Traditional alpine woodcarving (Senntumschnitzerei)


Description

In Appenzell and Toggenburg, traditional alpine woodcarving, also known as ‘Chüeli’ (small cow) carving, developed in the 20th century. At the beginning, artisans almost exclusively carved figures related to Alpine farming, including goats, goat herders, dairymen and dairymaids, cows, farmers, Bläss (Appenzell mountain dogs) and Lediwagen (horse-drawn wagons). Later on, other motifs based on customs and everyday farm life were added, such as the New Year’s mummers, ‘Blochfahrt’, string music, dance groups, chopping wood or cheese-making.

Woodcarving started out as a pastime for farmers during the long winter months, when they carved toys for their children or scenes on their ‘Chlausenhauben’ (headgear worn by the local mummers); for many people, however, it has now become a lucrative side business. The carvings have become popular collectibles.
The artisan first saws out the shape of the figure, then carves it with a knife, which is often customised to the artisan’s needs. The artisan’s partner often helps with painting the figures, which are up to 15 centimetres high on average, or takes over this task entirely.

A growing number of woodcarvers, both men and women, are keeping this traditional craft alive, adding their own personal and distinctive style. Most of these artisans have not taken the popular ‘Chüeli’ carving classes, but are self-taught.

The distinctive personal style of individual woodcarvers differs greatly from the commercially available figures from companies using the Brienz woodcarving style; some of these figures draw on Appenzell themes but they are mass-produced and cannot be compared with the individually handcrafted figures depicting alpine farm life.

Image gallery

  • Cow and alpine dairyman with yellow trousers, carved in 1894 by Johannes Müller (1806–1897) (Stein, 2015) © Hans Ulrich Gantenbein
  • Alpine transhumance, carved in 1953 by Alfred Forrer (1885–1988) (Stein, 2015) © Hans Ulrich Gantenbein
  • Detail of an alpine transhumance, carved by Maurus Matter (1894–1991) (Stein, 2015) © Hans Ulrich Gantenbein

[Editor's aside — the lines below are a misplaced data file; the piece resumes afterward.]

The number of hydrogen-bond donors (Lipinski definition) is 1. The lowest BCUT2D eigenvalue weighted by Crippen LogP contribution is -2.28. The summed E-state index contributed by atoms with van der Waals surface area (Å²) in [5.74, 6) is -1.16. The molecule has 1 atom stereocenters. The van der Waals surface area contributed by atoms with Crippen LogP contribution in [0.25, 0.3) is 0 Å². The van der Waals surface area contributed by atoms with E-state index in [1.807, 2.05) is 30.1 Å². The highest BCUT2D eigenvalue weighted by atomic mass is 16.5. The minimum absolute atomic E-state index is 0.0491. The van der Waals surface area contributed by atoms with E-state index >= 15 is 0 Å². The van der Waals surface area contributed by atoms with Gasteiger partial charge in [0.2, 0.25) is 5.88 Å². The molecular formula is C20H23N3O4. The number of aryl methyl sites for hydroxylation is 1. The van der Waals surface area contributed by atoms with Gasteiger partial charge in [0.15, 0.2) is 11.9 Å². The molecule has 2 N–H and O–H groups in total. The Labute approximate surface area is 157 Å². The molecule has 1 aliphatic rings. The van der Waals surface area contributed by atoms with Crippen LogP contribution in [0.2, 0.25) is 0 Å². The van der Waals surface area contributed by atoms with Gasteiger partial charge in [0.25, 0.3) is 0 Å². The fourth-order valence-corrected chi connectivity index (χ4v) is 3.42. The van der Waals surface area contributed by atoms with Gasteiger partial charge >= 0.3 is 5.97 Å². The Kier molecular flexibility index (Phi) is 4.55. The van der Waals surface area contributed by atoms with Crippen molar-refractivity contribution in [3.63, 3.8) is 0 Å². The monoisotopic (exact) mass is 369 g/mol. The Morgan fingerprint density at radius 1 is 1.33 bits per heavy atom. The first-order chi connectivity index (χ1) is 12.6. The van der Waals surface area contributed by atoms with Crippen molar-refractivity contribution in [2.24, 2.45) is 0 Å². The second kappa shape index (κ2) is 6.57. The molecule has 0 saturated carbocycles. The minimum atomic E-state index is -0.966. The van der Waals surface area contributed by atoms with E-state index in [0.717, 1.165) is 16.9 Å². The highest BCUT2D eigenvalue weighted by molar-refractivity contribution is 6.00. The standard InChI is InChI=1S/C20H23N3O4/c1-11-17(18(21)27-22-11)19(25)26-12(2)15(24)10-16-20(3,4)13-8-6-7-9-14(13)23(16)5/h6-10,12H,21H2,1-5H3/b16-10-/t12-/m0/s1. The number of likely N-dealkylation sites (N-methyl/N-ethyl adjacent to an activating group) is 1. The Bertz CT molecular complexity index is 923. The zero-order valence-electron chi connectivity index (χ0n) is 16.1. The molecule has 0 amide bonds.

• Alpine woodcarver Heinrich Müller (1918–2005) (Urnäsch, around 1982) © Herbert Maeder, Fotograf, Rehetobel (Kantonsbibliothek Appenzell Ausserrhoden)
  • ‘Rüef de Bruune’: 148 cows from different types of wood by Heinrich Müller (Urnäsch, 2017) © Walter Frick
  • Alpine woodcarver David Locher (1915–2003) (Speicher, around 1982) © Herbert Maeder, Fotograf, Rehetobel (Kantonsbibliothek Appenzell Ausserrhoden)
  • Alpine woodcarvings by David Locher (1915–2003) (Speicher, around 1982) © Herbert Maeder, Fotograf, Rehetobel (Kantonsbibliothek Appenzell Ausserrhoden)
  • Model of the Urnäsch parade by Emil Hugener (Urnäsch, around 1990) © Herbert Maeder, Fotograf, Rehetobel (Kantonsbibliothek Appenzell Ausserrhoden)
  • Hat with bells, replica of a group of mummers; the miniature figures on miniature hats and hoods take just as much time to produce as the miniature mummers; carved by Markus Koller (Herisau, 2009) © Markus Koller
  • Konrad Zülle (1918–1988): New Year’s mummers (Appenzell custom), undated, wood, painted, various materials, H: 13cm © Museum im Lagerhaus, Stiftung für schweizerisch Naive Kunst und Art Brut, St. Gallen, Sammlung Mina und Josef John
  • Jakob Müller (1922–2005): People’s Assembly, 1993, wood, painted, on wooden plate, 29 × 80 × 76cm © Museum im Lagerhaus, Stiftung für schweizerisch Naive Kunst und Art Brut, St. Gallen, Sammlung Mina und Josef John
  • Ulrich Bleiker (1914–1994): Alpine transhumance climbing two winding paths, around 1979, reinforced cement, 120 × 88 × 75cm © Museum im Lagerhaus, Stiftung für schweizerisch Naive Kunst und Art Brut, St. Gallen, Sammlung Mina und Josef John

Video

Der Senntumsschnitzer Samuel Frick (Urnäsch, 2005) © Esther Ferrari, Schnitt Walter Frick

Der Senntumsschnitzer Emil Hugner (Stein, 2013) © Esther Ferrari, Schnitt Walter Frick

References and documentation

Publications
  • Bruno Bischofberger (Text), Roland Reiter (Aufnahmen): Die Schnitzarbeiten mit Sennischen Darstellungen. In: Volkskunst aus Appenzell und dem Toggenburg (Sammlung Bruno Bischofberger). Zürich, 1973, p. 170-191

  • Herbert Maeder: «Chüeli»- und Senntumschnitzerei im Appenzellerland und im Toggenburg. Ein Bildbericht. In: Heimatwerk, Nummer 2. Zürich, 1983, p. 1-43

  • Herbert Maeder: Senntumschnitzer. In: Schweizer Familie, 22. Februar 1984, p. 10-13

  • Brigitte Schmid-Gugler: Es ist wie Gemüserüsten. In: Ostschweiz am Sonntag, 7. Januar 2015, p. 19

  • Marcel Huwyler: Emmi schnitzt ihre Heimat. In: Schweizer Illustrierte, Nummer 14, 7. April 2017, p. 48-58

Documentation